Experts dismiss fake messages on P-Alaxin malaria drug

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By Kemi Akintokun
Lagos:  Some health experts have described as unfounded some trending messages by some people who alleged that the intake of a popular anti-malaria drug, ‘P-Alaxin’, caused the death of an individual.

The experts, who spoke at the ‘Brand Awareness for Improved Therapy’ programme organised by Greenlife Pharmaceuticals Limited in Lagos, noted that such claim was ‘a false alarm’.

According to them, the claim that the said drug is deadly should be ignored because it is misinformation targeted at tarnishing the product.

Prof. Arinola Joda of the Department of Clinical Pharmacy and Biopharmacy, Lagos University Teaching Hospital (LUTH), noted that P-Alaxin is a good anti-malaria brand.

He said the drug,bknown for convenient dosing, was very effective because people did not come down with malaria quickly, after usage.

Joda added that the drug, which also offered post-treatment benefit for more than 60 days, was very affordable for end users.

She said, ”Information being spread about the product causing kidney disease is false and erroneous.

”People should discard the false information whenever they get it as it is not only erroneous, but is fake in its entirety.

”I call it ‘fast fingers syndrome’, so people should desist from broadcasting a message they are yet to verify so that by the time the truth is established, they can feel happy for not sharing it.

”In any instance of the adverse effect that people may experience with any pharma product, they should endeavour to approach the pharmacovigilance unit of NAFDAC to report, so that legitimate claim can be analysed.”

Similarly, Lawrence Ekhator, a pharmacist, frowned at the perpetrators of the fake message, stressing that P-Alaxin had been approved by NAFDAC for malaria treatment in Nigeria.

Ekhator who is the Lagos State chaoter Chairman, Association of Community Pharmacists of Nigeria (ACPN), added that P-Alaxin was a trusted brand which he used and recommended as a professional over the years.

”A lot of my clients have attested to the fact that the product is a positive and good brand that helps in the treatment of acute malaria in the country.

”Although things like this are not new to us in the country and it cannot be stopped because there are people out there that obviously thrive on disinformation.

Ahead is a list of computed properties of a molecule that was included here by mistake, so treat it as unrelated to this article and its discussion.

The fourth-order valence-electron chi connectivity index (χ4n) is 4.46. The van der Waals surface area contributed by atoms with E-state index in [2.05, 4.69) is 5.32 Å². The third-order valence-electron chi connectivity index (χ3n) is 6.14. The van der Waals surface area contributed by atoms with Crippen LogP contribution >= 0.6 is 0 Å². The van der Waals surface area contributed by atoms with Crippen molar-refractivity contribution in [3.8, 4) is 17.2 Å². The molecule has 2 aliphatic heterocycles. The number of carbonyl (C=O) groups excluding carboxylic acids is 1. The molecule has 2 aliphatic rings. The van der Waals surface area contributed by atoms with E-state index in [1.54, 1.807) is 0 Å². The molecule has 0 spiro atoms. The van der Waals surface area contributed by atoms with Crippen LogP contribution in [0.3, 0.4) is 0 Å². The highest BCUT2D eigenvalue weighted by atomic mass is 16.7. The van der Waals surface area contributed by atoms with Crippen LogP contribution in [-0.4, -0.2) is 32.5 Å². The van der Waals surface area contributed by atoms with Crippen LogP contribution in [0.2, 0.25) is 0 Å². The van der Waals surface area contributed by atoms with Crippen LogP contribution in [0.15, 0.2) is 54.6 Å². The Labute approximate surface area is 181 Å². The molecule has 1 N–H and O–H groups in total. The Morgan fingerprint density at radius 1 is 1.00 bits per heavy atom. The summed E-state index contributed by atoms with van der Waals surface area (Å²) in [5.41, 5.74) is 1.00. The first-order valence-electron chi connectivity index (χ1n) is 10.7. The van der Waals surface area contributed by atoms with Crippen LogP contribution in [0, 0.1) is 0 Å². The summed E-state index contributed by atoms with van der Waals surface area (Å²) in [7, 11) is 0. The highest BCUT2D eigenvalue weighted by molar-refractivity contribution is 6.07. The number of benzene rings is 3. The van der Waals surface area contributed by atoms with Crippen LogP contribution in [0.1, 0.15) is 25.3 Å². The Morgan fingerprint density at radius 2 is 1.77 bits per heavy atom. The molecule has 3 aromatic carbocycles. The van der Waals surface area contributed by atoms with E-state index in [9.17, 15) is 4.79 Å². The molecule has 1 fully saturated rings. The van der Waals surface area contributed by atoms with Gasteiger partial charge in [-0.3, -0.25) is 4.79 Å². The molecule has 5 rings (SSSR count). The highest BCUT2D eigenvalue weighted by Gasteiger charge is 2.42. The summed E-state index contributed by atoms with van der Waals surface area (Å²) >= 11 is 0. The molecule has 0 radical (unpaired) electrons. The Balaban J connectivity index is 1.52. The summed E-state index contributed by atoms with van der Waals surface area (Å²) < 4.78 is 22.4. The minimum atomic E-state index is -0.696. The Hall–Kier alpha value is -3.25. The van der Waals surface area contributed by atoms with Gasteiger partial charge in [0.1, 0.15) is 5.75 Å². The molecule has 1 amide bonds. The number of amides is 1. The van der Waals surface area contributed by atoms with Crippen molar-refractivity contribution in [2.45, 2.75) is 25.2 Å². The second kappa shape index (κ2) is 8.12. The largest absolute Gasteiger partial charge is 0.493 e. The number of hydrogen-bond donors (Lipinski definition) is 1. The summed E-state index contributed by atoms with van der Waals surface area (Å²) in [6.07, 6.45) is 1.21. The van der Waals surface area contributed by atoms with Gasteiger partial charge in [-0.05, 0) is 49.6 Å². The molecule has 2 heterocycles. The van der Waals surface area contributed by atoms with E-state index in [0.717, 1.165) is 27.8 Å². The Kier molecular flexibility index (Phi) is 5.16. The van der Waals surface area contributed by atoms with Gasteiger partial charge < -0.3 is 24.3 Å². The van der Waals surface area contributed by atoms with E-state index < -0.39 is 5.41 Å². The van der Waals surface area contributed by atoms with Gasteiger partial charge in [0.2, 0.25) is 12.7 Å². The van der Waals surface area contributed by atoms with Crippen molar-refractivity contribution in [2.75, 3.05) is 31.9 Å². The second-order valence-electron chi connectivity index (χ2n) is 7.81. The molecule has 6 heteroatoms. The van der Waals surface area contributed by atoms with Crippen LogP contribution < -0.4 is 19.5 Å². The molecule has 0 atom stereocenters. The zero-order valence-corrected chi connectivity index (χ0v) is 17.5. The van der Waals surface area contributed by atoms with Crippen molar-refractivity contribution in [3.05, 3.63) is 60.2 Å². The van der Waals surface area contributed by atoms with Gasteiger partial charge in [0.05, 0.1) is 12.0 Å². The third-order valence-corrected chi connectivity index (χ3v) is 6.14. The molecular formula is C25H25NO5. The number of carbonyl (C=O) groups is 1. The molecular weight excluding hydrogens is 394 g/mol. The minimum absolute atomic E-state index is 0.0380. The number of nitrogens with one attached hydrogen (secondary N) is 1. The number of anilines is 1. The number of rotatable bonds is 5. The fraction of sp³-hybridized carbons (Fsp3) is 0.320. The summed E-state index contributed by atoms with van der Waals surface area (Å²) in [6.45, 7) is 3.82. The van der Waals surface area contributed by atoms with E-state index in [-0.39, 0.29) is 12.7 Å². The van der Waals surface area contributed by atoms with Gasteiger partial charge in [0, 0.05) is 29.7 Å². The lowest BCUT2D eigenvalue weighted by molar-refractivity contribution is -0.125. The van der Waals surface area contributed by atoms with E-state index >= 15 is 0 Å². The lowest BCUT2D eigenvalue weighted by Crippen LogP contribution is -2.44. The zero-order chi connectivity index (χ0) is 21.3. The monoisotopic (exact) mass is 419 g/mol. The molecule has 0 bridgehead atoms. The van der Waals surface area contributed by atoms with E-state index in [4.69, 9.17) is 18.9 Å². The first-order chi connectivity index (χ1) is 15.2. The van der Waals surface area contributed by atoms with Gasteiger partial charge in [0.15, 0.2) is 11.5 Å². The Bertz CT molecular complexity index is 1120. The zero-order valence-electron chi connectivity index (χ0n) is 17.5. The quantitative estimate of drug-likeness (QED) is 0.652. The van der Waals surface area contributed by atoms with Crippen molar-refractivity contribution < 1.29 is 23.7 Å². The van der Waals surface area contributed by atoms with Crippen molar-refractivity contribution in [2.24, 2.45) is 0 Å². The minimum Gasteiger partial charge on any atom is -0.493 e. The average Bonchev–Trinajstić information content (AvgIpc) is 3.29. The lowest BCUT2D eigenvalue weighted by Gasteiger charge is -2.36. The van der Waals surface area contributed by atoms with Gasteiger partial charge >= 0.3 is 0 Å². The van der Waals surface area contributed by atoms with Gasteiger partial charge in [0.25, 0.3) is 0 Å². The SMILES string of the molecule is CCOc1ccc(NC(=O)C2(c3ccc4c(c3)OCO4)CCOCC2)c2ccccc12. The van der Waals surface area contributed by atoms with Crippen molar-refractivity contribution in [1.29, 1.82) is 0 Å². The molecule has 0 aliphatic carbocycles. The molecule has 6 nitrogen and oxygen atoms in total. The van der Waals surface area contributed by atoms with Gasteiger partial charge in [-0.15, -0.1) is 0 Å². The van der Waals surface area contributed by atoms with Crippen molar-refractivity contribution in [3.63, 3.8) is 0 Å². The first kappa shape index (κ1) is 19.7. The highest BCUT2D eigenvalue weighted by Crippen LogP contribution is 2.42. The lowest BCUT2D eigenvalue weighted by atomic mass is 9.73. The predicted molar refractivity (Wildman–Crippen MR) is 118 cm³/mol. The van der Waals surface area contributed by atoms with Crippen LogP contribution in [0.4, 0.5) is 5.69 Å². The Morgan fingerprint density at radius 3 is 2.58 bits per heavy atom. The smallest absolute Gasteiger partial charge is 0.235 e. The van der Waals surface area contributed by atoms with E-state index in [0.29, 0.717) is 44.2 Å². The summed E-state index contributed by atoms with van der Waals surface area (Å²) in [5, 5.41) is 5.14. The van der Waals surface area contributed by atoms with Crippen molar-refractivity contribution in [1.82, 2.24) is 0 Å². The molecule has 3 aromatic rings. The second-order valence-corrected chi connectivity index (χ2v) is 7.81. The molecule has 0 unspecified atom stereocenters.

”The only thing is for the brand to continually make sure that anything affecting their brand is adequately curtailed immediately it’s put out there,” he said.

Speaking earlier, Dr Wilfred Okolie, the Marketing Manager, Greenlife Pharmaceutical Limited, said the objectives of the brand awareness programme was to address the misinformation among experts and put it to rest.

Okolie said that the ‘P-Alaxin hoax’ was first released in 2019 with a text message from an unknown and faceless source aiming to rubbish the efficacy and efficiency of the brand.

He said, ”P-Alaxin is approved by the National Agency for Food and Drug Administration Control (NAFDAC).

”And there is no information on the major media platforms in the country that indicated that the drug has been responsible for the death of those who use it.

”The fake news about P-Alaxin is not new and that is why we came up with the brand awareness programme to address this fake rumour about the drug.”

According to him, malaria kills millions of humans every year.

He also said that there were increasing number of resistant cases to antimalarials, including some Artemisinin-based Combination Therapies (ACTs).

Recommended by the World Health Organisation (WHO), ACTs are used as a first-line malaria therapy in countries where malaria occurs regularly.

Okolie said that it was the responsibility of all healthcare professionals to protect the integrity of the few ACTs that were still effective.

He noted that P-Alaxin, being one of the safest and most efficacious ACTs with clinical evidence, should be protected by all. (NAN)(


Biola Lawal

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